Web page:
- There are still trace amounts of the mercury preservative Thimerosal in some inactivated vaccines given from multi-dose vials.
- There is scientific evidence that both Thimerosal and aluminum adjuvants in vaccines can cause harm.
- Adventitious agents, such as monkey viruses and pig virus DNA, have contaminated some vaccines using animal tissues for production.
Preservatives, like Thimerosal, are used to prevent bacterial or fungal growth and have been used in inactivated vaccines for more than 70 years. Thimerosal had been used in some vaccines as a preservative since the 1930s and, in the late 1990’s, federal agencies recommended removing or reducing amounts of Thimerosal in vaccines. 6 Even so, there are still significant amounts of Thimerosal remaining in DT and TT vaccines, as well as some inactivated influenza and meningococcal vaccines that are administered to children and adults from multi-dose vials.7
In 1999, the American Academy of Pediatrics and the U.S. Public Health Service issued a joint statement directing vaccine manufacturers to follow the “first, do no harm” precautionary principle and remove Thimerosal from childhood vaccines, including DTaP, HIB and hepatitis B vaccines, even though health officials insisted there was no evidence that children who had received Thimerosal-containing vaccines had been harmed.8 9 Today, public health officials continue to maintain there is still no evidence that Thimerosal is toxic which they base on the fact that it contains ethylmercury and not methylmercury, an organic form of mercury that has been proven to be neurotoxic.10 11 12
However, there are studies which have demonstrated that exposures to ethylmercury in Thimerosal may be equally as or more toxic than methylmercury.13 Heath care workers are instructed to dispose unused multi-dose vials of Thimerosal containing vaccines as toxic hazardous waste.14
In January 2013, at a meeting convened by the United Nations Environmental Program, representatives from more than 140 governments agreed that mercury is harmful to human health and voted to secure more environmental hazard controls to minimize mercury exposures caused by air and water pollution and use of mercury-containing products, such as mercury-containing dental amalgams. There was a consensus that mercury should be removed from products, but an exception was made for vaccines and Thimerosal was excluded from the agreement.15
There is scientific evidence that some newborn infants are more vulnerable to being unable to efficiently excrete merthylmercury from their bodies if their mothers consumed fish with high levels of mercury during pregnancy.16 There is also evidence that some infants exposed to Thimerosal containing vaccines are also at risk for accumulating higher levels of mercury in their bodies.17 18 Genetic variations that predispose to autoimmunity may make some more susceptible to being harmed by ethylmercury in Thimerosal.19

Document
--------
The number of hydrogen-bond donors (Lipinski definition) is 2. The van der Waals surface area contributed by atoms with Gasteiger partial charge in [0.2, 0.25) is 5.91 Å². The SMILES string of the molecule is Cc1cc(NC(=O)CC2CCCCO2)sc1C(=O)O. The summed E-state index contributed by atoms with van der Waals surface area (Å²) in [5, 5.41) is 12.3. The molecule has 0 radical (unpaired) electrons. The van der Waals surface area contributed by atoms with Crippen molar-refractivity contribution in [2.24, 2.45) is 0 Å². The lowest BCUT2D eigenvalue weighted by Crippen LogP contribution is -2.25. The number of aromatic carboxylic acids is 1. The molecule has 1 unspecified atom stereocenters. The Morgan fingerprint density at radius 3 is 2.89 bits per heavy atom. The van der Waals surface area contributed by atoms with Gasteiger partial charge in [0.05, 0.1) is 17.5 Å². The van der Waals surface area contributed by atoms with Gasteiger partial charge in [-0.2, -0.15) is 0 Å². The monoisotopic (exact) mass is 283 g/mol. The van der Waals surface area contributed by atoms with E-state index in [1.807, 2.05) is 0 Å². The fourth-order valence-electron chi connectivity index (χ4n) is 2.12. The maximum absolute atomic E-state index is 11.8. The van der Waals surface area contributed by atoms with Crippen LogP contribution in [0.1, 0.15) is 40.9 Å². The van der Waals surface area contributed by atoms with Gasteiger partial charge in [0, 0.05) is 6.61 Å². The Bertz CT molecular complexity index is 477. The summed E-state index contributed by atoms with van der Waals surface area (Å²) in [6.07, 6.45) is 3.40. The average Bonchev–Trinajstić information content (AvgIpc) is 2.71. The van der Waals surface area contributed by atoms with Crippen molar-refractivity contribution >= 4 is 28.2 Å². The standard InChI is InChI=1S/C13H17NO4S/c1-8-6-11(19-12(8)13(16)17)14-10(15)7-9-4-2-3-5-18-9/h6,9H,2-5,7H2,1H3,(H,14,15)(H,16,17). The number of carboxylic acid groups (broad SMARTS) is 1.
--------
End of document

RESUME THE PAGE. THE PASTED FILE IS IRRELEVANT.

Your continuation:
While children used to be exposed to as much as 187.5 micrograms (mcg) of Thimerosal through routine vaccination before the age of six months, most children are now exposed to less than 28 mcg in vaccines during their first six months. Depending upon the vaccine manufacturer, trace amounts of Thimerosal can still be found in DTaP, DT, Td, influenza and meningococcal vaccines.20 When a vaccine lists Thimerosal as a concentration of 0.01%, this means there are 50 mcg of thimerosal per 0.5 mL dose and approximately 25 micrograms of mercury per 0.5 mL dose.21
Aluminum is a heavy metal that is neurotoxic and there is evidence that aluminum in vaccines can cause brain and immune system dysfunction25 26 27 and that some people may be genetically more susceptible to being harmed by aluminum adjuvants in vaccines.28 Aluminum is an ingredient in DTaP, pneumococcal, hepatitis B and human papillomavirus (HPV) vaccines. There has been a lack of testing of the safety of aluminum adjuvants because the FDA views adjuvants as part of the entire vaccine, so they are not tested separately.29 30 31
The most famous case of adventitious agent contamination of vaccines because animal organ cell tissue was used for production is contamination of early polio vaccines with a monkey virus. Monkey kidney cells were used to produce polio vaccines even after discovery that a monkey virus (SV40) contaminated the seed stocks of inactivated and live virus polio vaccines and that the SV40 virus caused cancer in lab animals. Today, SV40 DNA has been identified in human brain, bone and lung cancers, although public health officials continue to deny that SV40 can cause cancer in humans.34
Another more recent case of adventitious agent contamination was the discovery in 2010 that live attenuated rotavirus vaccines contain DNA from porcine circovirus types 1 and 2 (PCV1 and PCV2).35Although PCV1 infection is thought to be relatively harmless in pigs, PCV2 is associated with a lethal wasting disease in baby pigs. The presence of potentially infectious porcine circovirus DNA in rotavirus vaccines from the use of an enzyme from the pig pancreas prompted the FDA to ask GlaxoSmithKline and Merck to update labels for their respective Rotarix and RotaTeq vaccines. For now, pig virus DNA is still present in the vaccines and strong evidence that it is safe for infants to swallow pig virus DNA in live rotavirus vaccines is still missing.36
There are a number of other vaccine ingredients that have known and unknown adverse effects on health including formaldehyde, phenooxyethanol, gluteraldehyde, sodium borate, sodium chloride, sodium acetate, monosodium glutamate (MSG), hydrochloric acid, hydrogen peroxide, lactose, yeast protein, bovine and human serum albumin.3